In student ministry we should embrace the ages that we still are.  We are not just our current age, but we are all of our years.  When I talk to students who are going through a hard time or who make strange decisions I have to stop myself from thinking “What are you doing?”  I have to remember my teenage self.  I have to remember when my brain was literally not making connections the way it does now. 

Perhaps an extension of grace to our students is taking the time to remember the things that mattered most to us during our middle and high school time.  Telling an 8th grade guy to “suck it up” and essentially walk it off when he tells you that he broke up with the love of his life (a relationship lasting 4 days and a lunch shift) may not be the most pastoral thing to do.  Feelings and emotions are real and intense for our students. 

In the coming year make an effort to remembers your ages (all of them) and better connect with your students.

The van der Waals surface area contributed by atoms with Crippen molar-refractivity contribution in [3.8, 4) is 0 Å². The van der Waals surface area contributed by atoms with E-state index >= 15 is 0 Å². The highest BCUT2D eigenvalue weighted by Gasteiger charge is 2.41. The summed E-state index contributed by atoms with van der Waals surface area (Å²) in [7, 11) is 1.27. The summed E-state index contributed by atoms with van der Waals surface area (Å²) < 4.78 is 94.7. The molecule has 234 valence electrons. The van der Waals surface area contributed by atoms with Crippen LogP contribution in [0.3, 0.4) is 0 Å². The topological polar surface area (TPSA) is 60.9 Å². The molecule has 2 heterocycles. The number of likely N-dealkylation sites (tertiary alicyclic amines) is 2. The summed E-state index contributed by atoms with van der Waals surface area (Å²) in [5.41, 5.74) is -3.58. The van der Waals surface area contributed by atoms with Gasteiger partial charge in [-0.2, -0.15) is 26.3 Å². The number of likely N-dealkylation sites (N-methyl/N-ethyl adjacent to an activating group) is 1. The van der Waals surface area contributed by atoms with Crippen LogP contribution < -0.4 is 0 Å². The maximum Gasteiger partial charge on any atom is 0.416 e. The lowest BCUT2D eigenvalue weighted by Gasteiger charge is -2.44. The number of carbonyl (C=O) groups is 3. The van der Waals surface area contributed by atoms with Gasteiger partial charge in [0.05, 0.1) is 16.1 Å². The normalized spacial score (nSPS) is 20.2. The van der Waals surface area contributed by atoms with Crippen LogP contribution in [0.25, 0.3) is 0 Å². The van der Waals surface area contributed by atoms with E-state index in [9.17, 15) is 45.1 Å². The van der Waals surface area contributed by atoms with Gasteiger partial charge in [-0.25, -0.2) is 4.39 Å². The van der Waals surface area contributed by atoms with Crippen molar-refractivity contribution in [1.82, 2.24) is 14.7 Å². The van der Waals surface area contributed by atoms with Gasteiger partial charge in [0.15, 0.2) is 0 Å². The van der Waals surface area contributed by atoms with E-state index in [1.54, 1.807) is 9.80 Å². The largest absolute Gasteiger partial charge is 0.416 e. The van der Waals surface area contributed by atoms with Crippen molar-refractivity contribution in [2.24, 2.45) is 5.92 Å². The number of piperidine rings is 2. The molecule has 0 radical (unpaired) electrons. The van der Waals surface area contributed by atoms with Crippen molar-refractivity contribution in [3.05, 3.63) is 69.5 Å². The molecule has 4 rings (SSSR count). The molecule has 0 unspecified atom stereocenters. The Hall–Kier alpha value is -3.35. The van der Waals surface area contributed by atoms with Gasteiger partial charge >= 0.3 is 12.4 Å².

Be God’s

Chris

Faith Lab: Beeline to the cross

Manger-and-Cross

More and more I can’t help but read the nativity story (especially where it concerns Mary) without thinking about the cross.  I am one of those people who likes to read the first and the last 2 chapters of a book before reading the text in its entirety.  So with that, I can’t help but think about this season without thinking about the cross. 

Charles Spurgeon once said that his preaching makes a beeline for the cross no matter where the scripture comes from.  The cross is the thing that changes the game for us.  Without the cross there would be no Christmas.  Without the cross we would not know, in such real terms, the love that God has for us.  Without the cross the world would be a very different place. 

So in this season, in particular, we are given an opportunity to share that God doesn’t just have the kind of love for humanity that sends the baby Jesus, but also that kind of love that leads to the cross.  May we all be blessed because of this Christ child who entered the world and turned everything upside down because of his life, death and resurrection. 

Be blessed this Christmas

It’s Finished!!

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Finally I can put to rest the Winter Ministry catalogue for our student ministry.  This is a booklet that outlines all that we are offering in our student ministry on the Fellowship, discipleship and service areas.  We also talk about ministry teams and give a calendar of events through the spring.  The next time I have to do one of these is going to be in May!!!